Avoid contamination during holidays abroad!
Heartworms are located in the major blood vessels around the heart to dog- and felines. The infection is transmitted by blood-sucking mosquitoes and only seen in Netherlands in animals which are derived from (sub) tropical regions in which the parasite occurs. However, find the areas where the disease is spreading or growing. Heartworm infection has been observed in northern France. Areas where the infection occurs very much like America, Africa, Asia, Australia and Southern Europe.
Adult female worms produce larvae that circulate in the blood and can survive there 2½ years. When this is transferred via a blood meal by a mosquito, the larva develops in the next victim under the skin within a few months to young worms. This move allows blood vessels to be transported to the lungs and the heart. The worms can grow there and 5 to 7 years stay alive. The cat is found to be less sensitive to a heart worm infection than the dog. Additionally, worms in the cat smaller and live shorter (2 to 3 years). The infection disappears when the cat usually self, probably by a strong immune response.
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The worms damage the wall of the heart and major pulmonary arteries. This allows moisture to form in the lungs and enlargement of the heart with ultimate failure of heart function.
The disease begins dormant reduced stamina and sometime coughing. Later occurs weight loss, liver enlargement, fluid in the abdominal cavity and respiratory problems.
The vet thinks of heartworm infection when the disease history shows that the animal comes from a country where the infection is known (e.g. Stray animal adoption) whether there has been on vacation. The disease symptoms suggestive of cardiac disease which can be seen on a photograph of the chest cavity (fluid in the lungs, and an enlarged heart). In addition, an ultrasound and ECG (EKG) can be made. In blood smears can sometimes be demonstrated small larvae. For several years, there are blood tests available that heartworm can prove.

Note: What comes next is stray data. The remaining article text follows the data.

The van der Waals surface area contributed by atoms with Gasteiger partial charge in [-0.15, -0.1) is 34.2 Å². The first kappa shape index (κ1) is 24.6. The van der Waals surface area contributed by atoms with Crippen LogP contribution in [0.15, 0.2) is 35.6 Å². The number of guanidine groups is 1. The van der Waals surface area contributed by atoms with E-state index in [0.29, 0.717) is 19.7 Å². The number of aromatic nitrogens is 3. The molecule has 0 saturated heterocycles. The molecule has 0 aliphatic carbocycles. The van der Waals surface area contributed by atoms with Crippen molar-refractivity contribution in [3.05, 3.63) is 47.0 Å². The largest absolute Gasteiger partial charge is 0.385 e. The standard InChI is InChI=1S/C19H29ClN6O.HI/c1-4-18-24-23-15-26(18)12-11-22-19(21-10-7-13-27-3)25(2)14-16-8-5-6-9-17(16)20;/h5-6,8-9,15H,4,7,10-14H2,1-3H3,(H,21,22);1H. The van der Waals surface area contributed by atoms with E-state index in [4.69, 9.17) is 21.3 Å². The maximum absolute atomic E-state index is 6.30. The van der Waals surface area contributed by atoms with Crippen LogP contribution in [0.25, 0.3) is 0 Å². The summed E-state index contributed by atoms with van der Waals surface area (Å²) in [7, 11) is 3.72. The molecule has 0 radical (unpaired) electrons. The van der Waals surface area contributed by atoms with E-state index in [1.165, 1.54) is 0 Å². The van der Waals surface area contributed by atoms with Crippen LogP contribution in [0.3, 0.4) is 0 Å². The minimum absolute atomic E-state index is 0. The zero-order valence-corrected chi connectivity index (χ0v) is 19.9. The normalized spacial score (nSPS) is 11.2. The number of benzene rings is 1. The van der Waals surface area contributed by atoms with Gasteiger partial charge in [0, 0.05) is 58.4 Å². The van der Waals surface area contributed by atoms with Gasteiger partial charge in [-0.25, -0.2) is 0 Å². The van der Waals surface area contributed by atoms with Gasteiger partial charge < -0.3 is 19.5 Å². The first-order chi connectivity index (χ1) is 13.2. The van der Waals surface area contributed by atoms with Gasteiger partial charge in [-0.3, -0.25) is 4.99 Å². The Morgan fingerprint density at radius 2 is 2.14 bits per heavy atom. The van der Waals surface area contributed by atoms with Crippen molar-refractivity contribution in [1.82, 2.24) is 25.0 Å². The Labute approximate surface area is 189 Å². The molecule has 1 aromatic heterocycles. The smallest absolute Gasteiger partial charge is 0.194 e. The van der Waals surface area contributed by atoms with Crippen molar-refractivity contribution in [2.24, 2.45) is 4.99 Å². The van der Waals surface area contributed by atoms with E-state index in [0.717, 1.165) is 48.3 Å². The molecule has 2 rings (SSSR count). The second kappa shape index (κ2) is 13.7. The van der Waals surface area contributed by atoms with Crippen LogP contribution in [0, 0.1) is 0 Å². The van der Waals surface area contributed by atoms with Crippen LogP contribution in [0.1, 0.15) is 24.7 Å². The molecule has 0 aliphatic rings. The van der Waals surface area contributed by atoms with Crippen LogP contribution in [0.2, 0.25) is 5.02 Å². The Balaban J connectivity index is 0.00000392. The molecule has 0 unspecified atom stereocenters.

The simplest measure to prevent infection is to not bring pets to areas where the disease occurs. When this is done nevertheless, should be treated monthly with special anthelmintics (ask it to your veterinarian). The treatment will be started shortly before departure and continued until one month after returning home.
Treatment of an animal with an adult heartworm infection brings risks with it. Injections with the adult worms can be slain, but when mass release and are carried by the bloodstream can cause problems because they get stuck in blood vessels (thrombosis). In severe cases, the worms can also be removed surgically.
Six weeks later the treatment is repeated is directed to the neutralization of the larvae in the blood. When the animal has been treated in this manner and the parasites have disappeared, then the prospects are good.